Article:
A medical student’s help in red shirts’ blood pooling enrages Chula doctors
A group of Chulalongkorn doctors have expressed their disapproval through the Facebook network of medical student Salaktham Tojirakarn, who is from the same institution and is the son of red-shirt leader Dr Weng Tojirakarn, for helping the red shirts in the blood gathering activity on 16 March. They have written a letter to the university’s Faculty of Medicine administration and the Faculty’s Alumni Association to have him investigated for his conduct, and have the case forwarded to the Medical Council to consider in the issuance of his professional medical licence.
A member of www.weareallhuman.net, formerly Fah Diew Kan or Same Sky Books political hardcore web-board, has posted screenshots of the doctors’ Facebook page which shows their conversations about Salaktham’s involvement in the blood-drawing activity.
One doctor, who is a lecturer at the Faculty and a recipient of a King Ananda Mahidol Scholarship, wrote the letter and invited others to sign.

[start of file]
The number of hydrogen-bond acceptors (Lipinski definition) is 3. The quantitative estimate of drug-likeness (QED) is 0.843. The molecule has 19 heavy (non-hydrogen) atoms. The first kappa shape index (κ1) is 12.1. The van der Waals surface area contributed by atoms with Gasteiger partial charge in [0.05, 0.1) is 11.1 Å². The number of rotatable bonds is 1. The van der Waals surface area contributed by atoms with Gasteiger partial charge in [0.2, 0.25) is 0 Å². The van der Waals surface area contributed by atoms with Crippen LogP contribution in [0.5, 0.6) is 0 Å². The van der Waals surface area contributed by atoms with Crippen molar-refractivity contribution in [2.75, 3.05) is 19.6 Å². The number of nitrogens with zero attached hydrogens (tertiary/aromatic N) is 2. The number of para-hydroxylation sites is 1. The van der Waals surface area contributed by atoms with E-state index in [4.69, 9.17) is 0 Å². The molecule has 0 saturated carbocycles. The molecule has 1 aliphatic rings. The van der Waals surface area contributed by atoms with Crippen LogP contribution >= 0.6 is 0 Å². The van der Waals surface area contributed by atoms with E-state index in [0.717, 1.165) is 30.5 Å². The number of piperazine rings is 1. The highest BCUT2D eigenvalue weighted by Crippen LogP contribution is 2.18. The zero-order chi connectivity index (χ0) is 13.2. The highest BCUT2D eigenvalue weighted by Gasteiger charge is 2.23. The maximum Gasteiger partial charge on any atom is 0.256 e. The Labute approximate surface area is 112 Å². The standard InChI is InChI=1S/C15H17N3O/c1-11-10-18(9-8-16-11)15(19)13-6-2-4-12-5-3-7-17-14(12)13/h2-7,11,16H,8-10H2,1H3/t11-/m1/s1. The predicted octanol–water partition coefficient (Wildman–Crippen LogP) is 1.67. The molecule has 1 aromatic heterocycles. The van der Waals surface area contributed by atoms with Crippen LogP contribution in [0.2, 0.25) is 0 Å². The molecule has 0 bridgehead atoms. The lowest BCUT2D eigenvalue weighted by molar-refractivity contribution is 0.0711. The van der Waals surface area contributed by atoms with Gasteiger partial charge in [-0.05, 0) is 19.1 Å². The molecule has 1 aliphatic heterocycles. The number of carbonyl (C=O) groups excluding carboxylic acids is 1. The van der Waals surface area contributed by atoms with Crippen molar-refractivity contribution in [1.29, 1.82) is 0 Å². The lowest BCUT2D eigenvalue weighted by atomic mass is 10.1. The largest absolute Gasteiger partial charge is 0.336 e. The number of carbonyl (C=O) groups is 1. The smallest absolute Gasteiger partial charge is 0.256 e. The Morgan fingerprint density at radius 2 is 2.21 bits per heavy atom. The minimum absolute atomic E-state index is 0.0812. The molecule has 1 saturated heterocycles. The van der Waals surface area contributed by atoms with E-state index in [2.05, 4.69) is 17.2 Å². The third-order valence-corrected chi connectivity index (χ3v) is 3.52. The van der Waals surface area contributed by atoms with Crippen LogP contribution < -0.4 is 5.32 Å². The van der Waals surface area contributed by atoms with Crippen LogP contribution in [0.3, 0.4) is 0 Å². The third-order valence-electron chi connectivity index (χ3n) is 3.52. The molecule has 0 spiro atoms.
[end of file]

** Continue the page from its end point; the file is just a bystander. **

Referring to a television news report which shows Salaktham wearing a gown and holding a blood container, the letter says that it has been widely reported that Salaktham is a medical student of Chulalongkorn University. It raises concerns whether this leads the public to understand that the institution supports the red shirts’ activity.
Salaktham’s involvement in the activity, which did not use the blood for medical purposes, goes against the principles of the International Red Cross, and wearing a gown with the Red Cross emblem is improper. His conduct has damaged the reputation of the Faculty and the Thai Red Cross, the letter says.
The alumni of the Faculty signing the letter urge the Faculty and the Alumni Association to investigate Salaktham and admonish him in the presence of the press, and forward the case to the Medical Council to consider in the issuance of his licence. This is to let the public know that the Faculty of Medicine of Chulalongkorn University does not support this activity, and to preserve the honour of King Chulalongkorn’s name and the image and reputation of the Faculty, as well as the prestige and purity of the medical profession, the letter says.